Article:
Shirley MacLaine wrote her memoir, "My Lucky Stars," in 1995, where she recalled the affair she had with Robert. In the book, she claimed they hooked up when they starred together in 1962's''Two for the Seesaw," writing:

''He saw himself as a common stiff, born to be lonely, who should expect nothing from life except that the roof doesn't leak.”

Robert Mitchum acting with Swedish actress May Britt in the film "The Hunters" in Los Angeles, 1958 | Photo: Mondadori/Getty Images

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ROBERT'S MUSICAL CAREER

At one point, Robert realized he was great at mimicking accents leading him to star in forgettable and unforgettable films. In the 1980s, he began his television appearances due to the waning of movie roles.

He also branched into music and worked as a recording artist. The actor worked as a calypso performer and later a singer and co-writer of "The Ballad of Thunder Road," a film theme song.

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In 1957, he released a new album titled "Calypso--is Like So..." It took him some years to find musical success when in 1967, he released "Little Ole Wine Drinker Me," which landed in the Top 10 of the country charts.

The song came from his second album called "That Man Robert Mitchum... Sings." In 1983, he won new fans with his role in "The Winds of War" and in 1988 with "War and Remembrance."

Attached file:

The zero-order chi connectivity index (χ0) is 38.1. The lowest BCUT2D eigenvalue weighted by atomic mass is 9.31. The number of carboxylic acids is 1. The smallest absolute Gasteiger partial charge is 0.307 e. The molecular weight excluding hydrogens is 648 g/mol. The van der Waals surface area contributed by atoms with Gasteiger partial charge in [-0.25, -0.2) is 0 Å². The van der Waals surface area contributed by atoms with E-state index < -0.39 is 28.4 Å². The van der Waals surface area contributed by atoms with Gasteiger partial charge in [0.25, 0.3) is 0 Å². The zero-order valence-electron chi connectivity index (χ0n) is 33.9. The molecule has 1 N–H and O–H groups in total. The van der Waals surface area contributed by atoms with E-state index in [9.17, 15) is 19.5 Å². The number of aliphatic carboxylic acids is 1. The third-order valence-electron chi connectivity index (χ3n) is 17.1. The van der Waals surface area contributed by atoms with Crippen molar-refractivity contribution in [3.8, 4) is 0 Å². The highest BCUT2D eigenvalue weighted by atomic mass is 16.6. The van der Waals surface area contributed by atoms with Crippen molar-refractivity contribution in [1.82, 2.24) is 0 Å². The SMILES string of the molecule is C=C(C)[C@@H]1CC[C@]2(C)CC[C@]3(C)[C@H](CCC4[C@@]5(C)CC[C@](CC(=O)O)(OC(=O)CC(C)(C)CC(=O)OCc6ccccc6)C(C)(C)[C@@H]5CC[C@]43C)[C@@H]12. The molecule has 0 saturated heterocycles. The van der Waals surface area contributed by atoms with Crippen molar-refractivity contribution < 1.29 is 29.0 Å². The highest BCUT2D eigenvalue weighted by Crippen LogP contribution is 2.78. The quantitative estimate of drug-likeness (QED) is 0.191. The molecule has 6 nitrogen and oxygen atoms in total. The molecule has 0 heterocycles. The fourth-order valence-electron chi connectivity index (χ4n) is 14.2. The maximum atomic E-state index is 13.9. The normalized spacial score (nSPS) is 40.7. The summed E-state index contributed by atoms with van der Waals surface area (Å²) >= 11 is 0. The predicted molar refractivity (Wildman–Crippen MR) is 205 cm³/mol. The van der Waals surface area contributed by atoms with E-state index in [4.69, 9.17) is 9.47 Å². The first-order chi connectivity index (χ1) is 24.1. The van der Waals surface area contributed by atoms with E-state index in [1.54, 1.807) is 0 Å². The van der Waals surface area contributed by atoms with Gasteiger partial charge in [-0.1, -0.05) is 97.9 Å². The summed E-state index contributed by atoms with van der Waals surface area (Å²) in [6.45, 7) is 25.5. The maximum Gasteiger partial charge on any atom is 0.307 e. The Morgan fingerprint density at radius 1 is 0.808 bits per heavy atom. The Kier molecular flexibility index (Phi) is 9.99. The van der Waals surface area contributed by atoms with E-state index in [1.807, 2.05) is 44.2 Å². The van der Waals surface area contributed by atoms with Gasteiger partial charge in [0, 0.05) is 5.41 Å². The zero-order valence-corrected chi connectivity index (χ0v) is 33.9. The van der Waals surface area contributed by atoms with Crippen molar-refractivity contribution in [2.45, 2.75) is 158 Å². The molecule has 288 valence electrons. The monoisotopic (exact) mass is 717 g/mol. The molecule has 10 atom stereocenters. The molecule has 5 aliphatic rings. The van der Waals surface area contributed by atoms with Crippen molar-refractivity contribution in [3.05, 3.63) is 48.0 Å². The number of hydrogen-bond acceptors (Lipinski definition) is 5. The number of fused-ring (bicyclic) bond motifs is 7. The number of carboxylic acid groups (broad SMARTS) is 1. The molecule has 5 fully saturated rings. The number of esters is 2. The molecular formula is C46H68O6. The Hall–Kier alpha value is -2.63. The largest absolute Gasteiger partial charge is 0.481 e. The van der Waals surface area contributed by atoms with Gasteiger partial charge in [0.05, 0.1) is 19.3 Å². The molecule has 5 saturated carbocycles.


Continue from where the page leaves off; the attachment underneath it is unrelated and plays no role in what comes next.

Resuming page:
Robert Mitchum, his wife Dorothy Spence, and their two sons, Christopher and James Mitchum. Image uploaded on January 01, 1945 | Photo: Sunset Boulevard/Corbis/Getty Images

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MITCHUM'S CHILDREN

When Robert wasn't making music or films, he played a parental role to three children with his wife, who stayed with him until his death. His sons were Christopher and James Mitchum.

The couple only had one daughter, Trina Mitchum. Robert's sons became actors too, and his grandchildren, Carrie and Bentley Mitchum, followed in his acting footsteps, while Kian Mitchum became a model.

Robert Mitchum circa 1945 | Photo: Silver Screen Collection/Hulton Archive/Getty Images

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HIS LAST MOVIE

Robert's last film role was in 1997's "James Dean: Race with Destiny," the same year he passed on at age 79. Bruce Weber also featured the late star in 2001's autobiographical film "Chop Suey."

The actor’s [Robert Mitchum] son, Christopher, thought it was a great idea and even offered to fly in for the unveiling.

Robert Mitchum in London, England. Image uploaded on August 07, 1977 | Photo: Getty Images

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Some of the accolades he collected in life included a lifetime achievement award from the National Board of Review and the Cecil B. DeMille Award from the Hollywood Foreign Press.

On July 1, 1997, Robert passed away from lung cancer and emphysema in Santa Barbara, California. Now a small town he once worked in wants to honor the late star with a statue.

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A STATUE FOR ROBERT

In 2021, a Dublin pensioner named Maurice Colgan, 79, revealed that he wanted a bronze statue erected of Robert in Dingle, County Kerry. The late star spent time in the Irish town filming 1969's "Ryan's Daughter."

Colgan, known in Ireland for his Elvis Presley Story Museum, thought Robert's statue would be a great tourist draw. The actor's son, Christopher, thought it was a great idea and even offered to fly in for the unveiling.